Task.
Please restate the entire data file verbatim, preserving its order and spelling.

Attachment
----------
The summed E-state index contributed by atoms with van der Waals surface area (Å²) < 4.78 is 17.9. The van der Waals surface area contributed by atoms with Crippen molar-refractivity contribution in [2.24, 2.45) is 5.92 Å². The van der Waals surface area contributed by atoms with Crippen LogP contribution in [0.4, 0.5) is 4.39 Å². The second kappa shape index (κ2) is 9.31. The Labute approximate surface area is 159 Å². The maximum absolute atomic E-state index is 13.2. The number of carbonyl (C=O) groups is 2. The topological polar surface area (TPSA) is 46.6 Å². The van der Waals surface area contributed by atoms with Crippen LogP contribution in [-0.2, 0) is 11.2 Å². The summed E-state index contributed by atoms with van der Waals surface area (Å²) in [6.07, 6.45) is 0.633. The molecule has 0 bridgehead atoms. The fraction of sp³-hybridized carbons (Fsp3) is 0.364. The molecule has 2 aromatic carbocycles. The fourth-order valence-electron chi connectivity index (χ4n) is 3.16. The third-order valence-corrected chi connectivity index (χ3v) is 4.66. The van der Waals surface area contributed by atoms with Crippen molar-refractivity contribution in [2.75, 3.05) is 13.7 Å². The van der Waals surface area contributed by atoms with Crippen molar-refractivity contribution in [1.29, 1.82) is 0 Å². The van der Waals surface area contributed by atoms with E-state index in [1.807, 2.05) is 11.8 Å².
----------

The summed E-state index contributed by atoms with van der Waals surface area (Å²) < 4.78 is 17.9. The van der Waals surface area contributed by atoms with Crippen molar-refractivity contribution in [2.24, 2.45) is 5.92 Å². The van der Waals surface area contributed by atoms with Crippen LogP contribution in [0.4, 0.5) is 4.39 Å². The second kappa shape index (κ2) is 9.31. The Labute approximate surface area is 159 Å². The maximum absolute atomic E-state index is 13.2. The number of carbonyl (C=O) groups is 2. The topological polar surface area (TPSA) is 46.6 Å². The van der Waals surface area contributed by atoms with Crippen LogP contribution in [-0.2, 0) is 11.2 Å². The summed E-state index contributed by atoms with van der Waals surface area (Å²) in [6.07, 6.45) is 0.633. The molecule has 0 bridgehead atoms. The fraction of sp³-hybridized carbons (Fsp3) is 0.364. The molecule has 2 aromatic carbocycles. The fourth-order valence-electron chi connectivity index (χ4n) is 3.16. The third-order valence-corrected chi connectivity index (χ3v) is 4.66. The van der Waals surface area contributed by atoms with Crippen molar-refractivity contribution in [2.75, 3.05) is 13.7 Å². The van der Waals surface area contributed by atoms with Crippen molar-refractivity contribution in [1.29, 1.82) is 0 Å². The van der Waals surface area contributed by atoms with E-state index in [1.807, 2.05) is 11.8 Å².